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April 2001
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Small & Home Office

Brown Bag Seminars: Short Bursts of Training

Too many small firms fail to provide staff with adequate training, so people get stuck in ruts.

By Storm Evans

Brown Bag Seminars: Short Bursts of Training TOO OFTEN, if small firms offer any training on technology at all, it's concentrated at the time a new software package is introduced.

Few firms provide ongoing training, so people are stuck doing things the way they learned in the initial classes.

As a result, much of the functionality of software goes unused. With children, we know that we must train, reinforce, and train again, over and over throughout their lives.

With training in the office, however, we think that one big burst is enough. It is not.

Six things to remember about learning:

1. You will never realize the full potential of your staff (and the software you have purchased) unless they are welltrained. Ongoing training is the only way to achieve that goal.

2. Classroom training for children is conducted in one hour chunks. That is not an accident. People learn better in small bites.

3. Adults want to take their training and put it to use immediately.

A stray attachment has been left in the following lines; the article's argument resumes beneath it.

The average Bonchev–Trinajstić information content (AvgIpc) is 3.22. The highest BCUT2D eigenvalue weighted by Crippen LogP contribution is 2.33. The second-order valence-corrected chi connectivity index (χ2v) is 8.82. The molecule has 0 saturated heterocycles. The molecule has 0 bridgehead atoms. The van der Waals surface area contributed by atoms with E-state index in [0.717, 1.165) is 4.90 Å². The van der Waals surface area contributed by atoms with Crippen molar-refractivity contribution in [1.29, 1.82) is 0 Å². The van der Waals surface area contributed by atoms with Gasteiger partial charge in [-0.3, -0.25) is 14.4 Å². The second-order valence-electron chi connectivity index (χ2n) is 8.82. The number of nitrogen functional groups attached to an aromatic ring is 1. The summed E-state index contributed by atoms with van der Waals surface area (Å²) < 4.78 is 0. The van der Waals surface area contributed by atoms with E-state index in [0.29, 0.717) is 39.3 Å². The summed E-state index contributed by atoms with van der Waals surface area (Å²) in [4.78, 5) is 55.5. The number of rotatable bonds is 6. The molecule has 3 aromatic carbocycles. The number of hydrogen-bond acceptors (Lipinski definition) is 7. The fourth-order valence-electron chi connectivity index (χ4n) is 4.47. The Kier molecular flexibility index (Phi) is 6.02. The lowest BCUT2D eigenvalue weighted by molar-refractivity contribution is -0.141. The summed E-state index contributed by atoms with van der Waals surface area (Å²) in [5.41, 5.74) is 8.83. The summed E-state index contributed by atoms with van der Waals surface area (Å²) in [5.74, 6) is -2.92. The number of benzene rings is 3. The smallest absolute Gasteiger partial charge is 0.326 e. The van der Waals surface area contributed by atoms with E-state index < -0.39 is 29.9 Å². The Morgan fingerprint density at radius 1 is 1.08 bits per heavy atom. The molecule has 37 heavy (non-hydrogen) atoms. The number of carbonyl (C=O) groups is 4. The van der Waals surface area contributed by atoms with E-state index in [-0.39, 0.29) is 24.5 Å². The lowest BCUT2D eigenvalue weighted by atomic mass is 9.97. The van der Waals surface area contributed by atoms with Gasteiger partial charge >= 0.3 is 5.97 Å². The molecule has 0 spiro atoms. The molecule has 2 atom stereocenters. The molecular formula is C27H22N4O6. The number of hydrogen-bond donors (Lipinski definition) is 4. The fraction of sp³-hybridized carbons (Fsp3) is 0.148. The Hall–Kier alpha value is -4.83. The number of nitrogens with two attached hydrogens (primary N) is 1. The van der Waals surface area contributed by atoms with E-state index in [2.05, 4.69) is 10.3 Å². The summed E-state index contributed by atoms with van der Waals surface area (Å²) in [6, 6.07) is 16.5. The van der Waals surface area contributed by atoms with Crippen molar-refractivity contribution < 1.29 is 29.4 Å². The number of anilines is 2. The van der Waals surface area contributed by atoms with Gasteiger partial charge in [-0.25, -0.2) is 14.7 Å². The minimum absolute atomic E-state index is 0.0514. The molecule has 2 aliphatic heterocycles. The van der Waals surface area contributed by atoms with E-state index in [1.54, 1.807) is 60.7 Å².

4. As you prepare a training outline, remember the advice given all newspaper reporters: "Tell the reader what you're going to tell them. Tell them. Then tell them what you told them."

5. As in any kind of training, reinforcement enforces learning.

6. Interactive training (where attendees help clarify points and ask questions throughout the session) is more successful than lectures.

One of the most effective training techniques is the"brown bag seminar." Spring for lunch, and train your staff in small groups, around a conference room table. These seminars can be developed by someone on your staff or can be developed by an outside consultant. But regardless of where you get the trainer, the sessions must be customized to your firm.

Here are some tips for success:

1. Use visual aids to make your points.